The effects of attentional focus on a sport-specific skill and efficacy beliefs



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Over the past 20 years, researchers have consistently found that difference in a learner’s attentional focus seems to influence learning and performance of motor skills, and most recently cognitive and affective outcomes, such as self-efficacy. Although external focus is often associated with superior performance acquisition, questions are emerging about types of external foci, and the conditions under which it might be most effective. This study examined the influence of attentional focus on learning and performance of a complex sport-specific skill and related efficacy beliefs. Findings from this research revealed differences in performance favoring participants in an external-distal focus treatment, but no difference in efficacy beliefs were found. These findings offer support for the constrained action hypothesis and highlight the advantages of adopting a distal external focus to achieve optimal motor skill performance in a complex, outcome-based sport-specific task.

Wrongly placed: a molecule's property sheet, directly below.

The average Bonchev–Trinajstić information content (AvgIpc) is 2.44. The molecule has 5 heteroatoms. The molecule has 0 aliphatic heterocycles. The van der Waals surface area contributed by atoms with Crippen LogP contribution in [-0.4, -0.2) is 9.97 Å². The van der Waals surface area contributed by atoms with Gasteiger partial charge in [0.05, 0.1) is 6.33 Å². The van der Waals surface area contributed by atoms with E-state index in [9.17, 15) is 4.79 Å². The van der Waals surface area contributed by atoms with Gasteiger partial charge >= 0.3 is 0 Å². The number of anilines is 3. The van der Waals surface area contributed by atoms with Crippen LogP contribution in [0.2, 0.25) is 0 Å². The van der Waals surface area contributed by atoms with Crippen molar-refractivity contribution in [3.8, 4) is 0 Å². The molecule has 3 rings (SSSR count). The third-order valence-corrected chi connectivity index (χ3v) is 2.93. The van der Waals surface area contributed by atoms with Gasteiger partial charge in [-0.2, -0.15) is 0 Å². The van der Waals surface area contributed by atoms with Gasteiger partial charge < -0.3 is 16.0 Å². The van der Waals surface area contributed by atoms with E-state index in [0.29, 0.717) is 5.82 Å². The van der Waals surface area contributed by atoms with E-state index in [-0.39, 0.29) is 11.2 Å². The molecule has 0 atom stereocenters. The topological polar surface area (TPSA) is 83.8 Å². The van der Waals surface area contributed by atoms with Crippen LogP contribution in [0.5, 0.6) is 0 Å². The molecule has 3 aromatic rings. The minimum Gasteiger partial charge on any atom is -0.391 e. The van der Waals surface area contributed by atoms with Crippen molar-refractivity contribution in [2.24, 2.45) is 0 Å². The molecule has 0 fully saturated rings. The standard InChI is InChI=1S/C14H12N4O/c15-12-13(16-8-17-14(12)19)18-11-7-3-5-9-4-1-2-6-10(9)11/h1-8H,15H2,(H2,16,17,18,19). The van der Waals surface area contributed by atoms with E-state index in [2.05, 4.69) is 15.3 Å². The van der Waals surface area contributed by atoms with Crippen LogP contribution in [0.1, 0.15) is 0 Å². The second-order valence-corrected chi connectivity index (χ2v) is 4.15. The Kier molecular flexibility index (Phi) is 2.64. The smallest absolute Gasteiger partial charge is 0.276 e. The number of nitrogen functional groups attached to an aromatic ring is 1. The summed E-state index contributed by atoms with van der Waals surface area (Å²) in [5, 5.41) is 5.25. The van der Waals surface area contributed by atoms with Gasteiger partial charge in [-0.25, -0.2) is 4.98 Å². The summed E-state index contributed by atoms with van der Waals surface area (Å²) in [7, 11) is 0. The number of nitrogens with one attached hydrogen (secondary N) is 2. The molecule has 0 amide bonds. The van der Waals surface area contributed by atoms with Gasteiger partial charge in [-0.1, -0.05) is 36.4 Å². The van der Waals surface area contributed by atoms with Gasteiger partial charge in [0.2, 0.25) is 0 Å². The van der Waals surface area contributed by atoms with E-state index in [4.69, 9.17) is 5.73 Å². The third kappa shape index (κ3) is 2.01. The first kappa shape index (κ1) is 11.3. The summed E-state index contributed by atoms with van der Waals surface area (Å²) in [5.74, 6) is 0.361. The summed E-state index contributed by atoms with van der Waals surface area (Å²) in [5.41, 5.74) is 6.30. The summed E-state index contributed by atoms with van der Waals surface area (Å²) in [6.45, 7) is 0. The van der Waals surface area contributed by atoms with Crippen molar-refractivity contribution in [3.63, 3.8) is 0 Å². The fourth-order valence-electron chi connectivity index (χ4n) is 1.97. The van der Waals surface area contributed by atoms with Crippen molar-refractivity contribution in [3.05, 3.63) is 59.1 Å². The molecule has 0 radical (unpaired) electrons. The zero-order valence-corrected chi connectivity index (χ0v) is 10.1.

Attentional focus, Motor skill learning, Self-efficacy, Tennis serve performance